Winter Solstice is one of my most favorite days of the year. It is like a a momentary pause between exhalation and inhalation. A mystical moment containing a reminder of infinity and a promise of many possibilities. We are about to approach an inhalation of daylight and the build-up of energy to 2016. I feel that it is the perfect moment to pause and process the wild ride of the past 12 months.
Some of you who are reading this post came to my yoga classes at various locations in Santa Fe, Oxford, Witney, London, Poole, Bournemouth, Moscow and even Ashgabat (I can’t remember immediately in what other cities we’ve met). And it is so exciting to know that we can still stay in touch.
Yesterday I made some great progress in my graphic novel drawing/writing (already its been 2 years since I started it). And the drawing that came out was a traumatic memory, which along with many others is in the process of being refined, accepted and transcended. It is no surprise that it came right before the darkest night of the year. The drawing is about a small, but significant event in building my fighter spirit. I was a teen and I was living in our poor little dilapidated flat on the outskirts of Moscow.
At the time I was looking after my two younger brothers and co-existing with a violent and irrational mother and her third husband. They were heavy drinkers and that night I witnessed an attack on one of my little brothers. What was so shocking was not the violence (we kind of got used to that), but the execution. I clearly remember seeing my brother being hurled across the room and across the hall, directly into furniture and painful cabinet knobs. And the movement was so cinematic and slow. I could trace every frame of it and see the aftermath in great detail. It fixed itself permanently in my mind.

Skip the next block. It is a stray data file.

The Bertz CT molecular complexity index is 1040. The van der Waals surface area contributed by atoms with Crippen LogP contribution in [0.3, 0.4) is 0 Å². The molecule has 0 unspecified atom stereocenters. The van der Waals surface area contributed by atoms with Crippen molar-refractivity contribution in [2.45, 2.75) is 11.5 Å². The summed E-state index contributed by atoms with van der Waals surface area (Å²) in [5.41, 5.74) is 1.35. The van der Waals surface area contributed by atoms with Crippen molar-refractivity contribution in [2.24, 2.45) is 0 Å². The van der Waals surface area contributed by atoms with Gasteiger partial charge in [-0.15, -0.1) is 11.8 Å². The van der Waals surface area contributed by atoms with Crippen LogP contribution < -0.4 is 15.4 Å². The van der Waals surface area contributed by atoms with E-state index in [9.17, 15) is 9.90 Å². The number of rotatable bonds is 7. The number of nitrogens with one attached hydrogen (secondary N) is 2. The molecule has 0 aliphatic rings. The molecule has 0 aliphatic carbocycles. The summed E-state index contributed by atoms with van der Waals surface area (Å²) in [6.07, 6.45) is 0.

At this point you might ask, why am I sharing this? Well, I know there is a lot of sorrow in the world and sometimes being happy doesn’t mean we have to always cover our sorrow with a supposedly positive exterior. I don’t think it works that way. I believe (proven by my own experience) that through sharing our good and bad memories we can grow and help each other. We can remember that there is hope even in the darkest night. Some emotions and memories have to complete their cycle and we absolutely must hear what our inner vulnerable children have to say. What happens after? Well, that is unique to the individual and situation, but there is hope even if your knees are shaking and heart is burning. After many years and many miles away from that small episode it now seems very surreal. I noticed that I was still angry and upset, but yet I felt love. I felt love and compassion for the aggressive party of the argument, as well as for my brother and me. At this point I don’t know why or how, but I feel that it wasn’t my “stepfather’s” fault for acting aggressively. He was simply behaving like someone who suffered emotionally. And I know it wasn’t a calculated attack. That said, if I had to relive that episode, I’d still defend my brother – only I’d have better skills!
So, the Winter Solstice. You might be dark and cold, but there is such a thing as Pratyahara – withdrawal of the senses. And us soul yogis with crazy histories have all the tools to flow through it. And remember after the Solstice every day stays brighter a little bit longer.